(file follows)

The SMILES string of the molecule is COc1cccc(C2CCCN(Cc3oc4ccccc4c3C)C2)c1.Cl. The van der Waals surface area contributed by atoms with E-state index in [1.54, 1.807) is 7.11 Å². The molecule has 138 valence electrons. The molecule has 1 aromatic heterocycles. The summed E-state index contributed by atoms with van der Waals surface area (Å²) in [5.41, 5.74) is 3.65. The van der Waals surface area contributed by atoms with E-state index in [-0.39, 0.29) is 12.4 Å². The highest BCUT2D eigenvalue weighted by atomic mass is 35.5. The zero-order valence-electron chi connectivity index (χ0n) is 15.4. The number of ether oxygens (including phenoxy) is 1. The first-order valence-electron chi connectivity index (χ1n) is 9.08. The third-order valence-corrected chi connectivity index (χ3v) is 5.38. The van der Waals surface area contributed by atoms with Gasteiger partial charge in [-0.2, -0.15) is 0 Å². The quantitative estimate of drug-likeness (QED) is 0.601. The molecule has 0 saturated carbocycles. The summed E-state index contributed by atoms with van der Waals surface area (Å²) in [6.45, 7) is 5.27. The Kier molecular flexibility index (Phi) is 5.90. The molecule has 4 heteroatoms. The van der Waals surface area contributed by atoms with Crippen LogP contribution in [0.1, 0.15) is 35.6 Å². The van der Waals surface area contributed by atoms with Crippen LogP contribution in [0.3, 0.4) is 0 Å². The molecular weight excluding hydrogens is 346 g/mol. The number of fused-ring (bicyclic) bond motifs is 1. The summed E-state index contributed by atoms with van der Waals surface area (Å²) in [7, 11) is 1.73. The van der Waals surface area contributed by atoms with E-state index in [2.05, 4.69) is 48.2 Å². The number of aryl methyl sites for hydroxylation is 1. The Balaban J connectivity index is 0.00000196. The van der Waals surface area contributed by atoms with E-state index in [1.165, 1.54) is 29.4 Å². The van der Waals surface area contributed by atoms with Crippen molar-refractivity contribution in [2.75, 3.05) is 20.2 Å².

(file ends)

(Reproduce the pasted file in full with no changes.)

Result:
The SMILES string of the molecule is COc1cccc(C2CCCN(Cc3oc4ccccc4c3C)C2)c1.Cl. The van der Waals surface area contributed by atoms with E-state index in [1.54, 1.807) is 7.11 Å². The molecule has 138 valence electrons. The molecule has 1 aromatic heterocycles. The summed E-state index contributed by atoms with van der Waals surface area (Å²) in [5.41, 5.74) is 3.65. The van der Waals surface area contributed by atoms with E-state index in [-0.39, 0.29) is 12.4 Å². The highest BCUT2D eigenvalue weighted by atomic mass is 35.5. The zero-order valence-electron chi connectivity index (χ0n) is 15.4. The number of ether oxygens (including phenoxy) is 1. The first-order valence-electron chi connectivity index (χ1n) is 9.08. The third-order valence-corrected chi connectivity index (χ3v) is 5.38. The van der Waals surface area contributed by atoms with Gasteiger partial charge in [-0.2, -0.15) is 0 Å². The quantitative estimate of drug-likeness (QED) is 0.601. The molecule has 0 saturated carbocycles. The summed E-state index contributed by atoms with van der Waals surface area (Å²) in [6.45, 7) is 5.27. The Kier molecular flexibility index (Phi) is 5.90. The molecule has 4 heteroatoms. The van der Waals surface area contributed by atoms with Crippen LogP contribution in [0.1, 0.15) is 35.6 Å². The van der Waals surface area contributed by atoms with Crippen LogP contribution in [0.3, 0.4) is 0 Å². The molecular weight excluding hydrogens is 346 g/mol. The number of fused-ring (bicyclic) bond motifs is 1. The summed E-state index contributed by atoms with van der Waals surface area (Å²) in [7, 11) is 1.73. The van der Waals surface area contributed by atoms with E-state index in [2.05, 4.69) is 48.2 Å². The number of aryl methyl sites for hydroxylation is 1. The Balaban J connectivity index is 0.00000196. The van der Waals surface area contributed by atoms with E-state index in [1.165, 1.54) is 29.4 Å². The van der Waals surface area contributed by atoms with Crippen molar-refractivity contribution in [2.75, 3.05) is 20.2 Å².